– Nick Howe of Hitachi Data Systems on using Jive to stay in touch and in sync.
Overall, it’s a very warm welcome, on par with what you might expect from the best consumer products. The whole point is to make sure trial users make the most of the time they are given, Mertz said. “We actually had a team focused on the first 15 minutes experience, as well as the 30-day experience,” he said.
With the combination of the online tutorials and the success coaches, 30 days ought to be enough for people ought to get a sense of how Jive will work for them, Mertz said. “If don’t have that, it probably isn’t enough.”
Yammer CEO David Sacks had a few dismissive comments ready in response to Jive’s announcement, but they weren’t what I expected. Rather than taking issue with the 30-day limit on Jive’s offer, he simply said, “You mean, Jive’s freemium offering?” When I tried to protest that a 30-day trial wasn’t the same as a freemium service, Sacks said, “to me, that’s a distinction without a difference. Only in [Zingale's] mind is this not a freemium offering. It means we’ve basically won.”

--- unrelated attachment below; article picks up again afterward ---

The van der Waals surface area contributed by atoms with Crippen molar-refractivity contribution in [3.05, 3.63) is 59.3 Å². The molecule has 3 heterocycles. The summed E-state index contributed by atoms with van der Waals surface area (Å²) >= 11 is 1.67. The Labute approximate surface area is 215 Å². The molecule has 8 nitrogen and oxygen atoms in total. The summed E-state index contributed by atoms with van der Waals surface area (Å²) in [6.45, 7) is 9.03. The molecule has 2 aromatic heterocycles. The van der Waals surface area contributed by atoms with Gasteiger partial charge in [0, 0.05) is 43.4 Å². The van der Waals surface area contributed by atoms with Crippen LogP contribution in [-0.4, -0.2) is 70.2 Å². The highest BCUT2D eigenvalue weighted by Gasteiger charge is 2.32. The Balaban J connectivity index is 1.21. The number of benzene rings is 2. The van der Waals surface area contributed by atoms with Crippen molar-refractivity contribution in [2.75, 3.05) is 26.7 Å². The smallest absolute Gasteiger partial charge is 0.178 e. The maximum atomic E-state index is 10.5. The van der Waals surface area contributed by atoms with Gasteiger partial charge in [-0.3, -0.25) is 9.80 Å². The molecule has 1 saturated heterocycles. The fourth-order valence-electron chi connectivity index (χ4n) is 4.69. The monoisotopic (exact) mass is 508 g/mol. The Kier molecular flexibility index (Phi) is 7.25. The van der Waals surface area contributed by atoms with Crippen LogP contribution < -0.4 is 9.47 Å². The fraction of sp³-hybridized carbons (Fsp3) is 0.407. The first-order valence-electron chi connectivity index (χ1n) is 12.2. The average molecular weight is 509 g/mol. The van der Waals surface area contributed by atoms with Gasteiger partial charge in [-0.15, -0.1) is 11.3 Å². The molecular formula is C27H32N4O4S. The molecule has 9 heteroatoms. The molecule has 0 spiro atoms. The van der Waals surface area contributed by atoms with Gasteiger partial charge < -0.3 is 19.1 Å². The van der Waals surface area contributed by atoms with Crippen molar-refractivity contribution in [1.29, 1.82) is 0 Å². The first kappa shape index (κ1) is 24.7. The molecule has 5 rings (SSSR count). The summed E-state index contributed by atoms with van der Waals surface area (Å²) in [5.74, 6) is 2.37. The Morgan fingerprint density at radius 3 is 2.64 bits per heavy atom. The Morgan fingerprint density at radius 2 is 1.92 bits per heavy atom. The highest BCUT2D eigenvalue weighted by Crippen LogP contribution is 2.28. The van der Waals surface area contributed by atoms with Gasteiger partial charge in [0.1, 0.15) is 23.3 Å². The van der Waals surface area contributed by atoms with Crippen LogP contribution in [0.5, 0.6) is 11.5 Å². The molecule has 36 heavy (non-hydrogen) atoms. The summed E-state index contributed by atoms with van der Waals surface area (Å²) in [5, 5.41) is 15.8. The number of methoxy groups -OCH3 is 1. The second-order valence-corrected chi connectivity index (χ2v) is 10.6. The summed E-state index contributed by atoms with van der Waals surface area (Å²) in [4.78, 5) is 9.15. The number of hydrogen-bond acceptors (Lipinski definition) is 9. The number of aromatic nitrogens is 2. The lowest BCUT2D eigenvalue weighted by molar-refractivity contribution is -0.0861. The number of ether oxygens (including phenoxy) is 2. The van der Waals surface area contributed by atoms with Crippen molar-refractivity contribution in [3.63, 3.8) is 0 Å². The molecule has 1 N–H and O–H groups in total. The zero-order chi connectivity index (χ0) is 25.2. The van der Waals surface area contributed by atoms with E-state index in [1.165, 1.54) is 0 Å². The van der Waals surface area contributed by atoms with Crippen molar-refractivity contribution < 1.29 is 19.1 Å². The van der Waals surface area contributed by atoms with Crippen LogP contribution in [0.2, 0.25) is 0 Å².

Portraying Try Jive as proof that enterprise software companies are having to adapt to the consumerization trend in which people and organizations demand the right to try software before they buy it, Sacks said this proves the hypocrisy of Zingale’s argument that the Yammer strategy is to “hand out a bunch of drugs at the schoolyard, and we’ll come back and charge you for them later.”
“It looks like he’s become a pusher, too,” Sacks mused.
This war of words continued even in the context of Jive’s earnings call. Although he did not mention Yammer by name, Zingale said one of the distinctions in Jive’s approach to the cloud is that “we do not hold our customer’s data hostage in the manner that certain freemium models employ.” That can be read as a reference to some of the controversial elements of Yammer’s business model, such as the absence of administration tools in the free edition of the product.